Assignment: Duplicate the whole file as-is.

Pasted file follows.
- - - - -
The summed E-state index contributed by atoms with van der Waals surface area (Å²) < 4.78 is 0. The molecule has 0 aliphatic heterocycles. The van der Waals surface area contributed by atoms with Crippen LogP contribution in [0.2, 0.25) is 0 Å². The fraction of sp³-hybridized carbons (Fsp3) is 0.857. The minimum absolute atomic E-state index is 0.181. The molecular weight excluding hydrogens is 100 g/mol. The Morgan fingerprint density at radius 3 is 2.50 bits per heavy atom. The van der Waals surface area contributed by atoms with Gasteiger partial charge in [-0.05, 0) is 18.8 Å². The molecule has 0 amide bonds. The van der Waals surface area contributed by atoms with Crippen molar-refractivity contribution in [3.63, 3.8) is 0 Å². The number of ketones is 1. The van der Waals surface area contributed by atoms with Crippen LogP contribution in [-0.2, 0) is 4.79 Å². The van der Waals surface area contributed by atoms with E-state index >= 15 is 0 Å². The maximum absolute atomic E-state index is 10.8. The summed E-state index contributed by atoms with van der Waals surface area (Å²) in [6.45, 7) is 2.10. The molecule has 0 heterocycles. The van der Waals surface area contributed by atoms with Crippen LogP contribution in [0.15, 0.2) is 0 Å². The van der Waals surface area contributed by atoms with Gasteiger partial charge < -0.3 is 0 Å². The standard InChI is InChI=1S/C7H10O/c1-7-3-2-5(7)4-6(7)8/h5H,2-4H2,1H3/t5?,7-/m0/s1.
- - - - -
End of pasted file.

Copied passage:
The summed E-state index contributed by atoms with van der Waals surface area (Å²) < 4.78 is 0. The molecule has 0 aliphatic heterocycles. The van der Waals surface area contributed by atoms with Crippen LogP contribution in [0.2, 0.25) is 0 Å². The fraction of sp³-hybridized carbons (Fsp3) is 0.857. The minimum absolute atomic E-state index is 0.181. The molecular weight excluding hydrogens is 100 g/mol. The Morgan fingerprint density at radius 3 is 2.50 bits per heavy atom. The van der Waals surface area contributed by atoms with Gasteiger partial charge in [-0.05, 0) is 18.8 Å². The molecule has 0 amide bonds. The van der Waals surface area contributed by atoms with Crippen molar-refractivity contribution in [3.63, 3.8) is 0 Å². The number of ketones is 1. The van der Waals surface area contributed by atoms with Crippen LogP contribution in [-0.2, 0) is 4.79 Å². The van der Waals surface area contributed by atoms with E-state index >= 15 is 0 Å². The maximum absolute atomic E-state index is 10.8. The summed E-state index contributed by atoms with van der Waals surface area (Å²) in [6.45, 7) is 2.10. The molecule has 0 heterocycles. The van der Waals surface area contributed by atoms with Crippen LogP contribution in [0.15, 0.2) is 0 Å². The van der Waals surface area contributed by atoms with Gasteiger partial charge < -0.3 is 0 Å². The standard InChI is InChI=1S/C7H10O/c1-7-3-2-5(7)4-6(7)8/h5H,2-4H2,1H3/t5?,7-/m0/s1.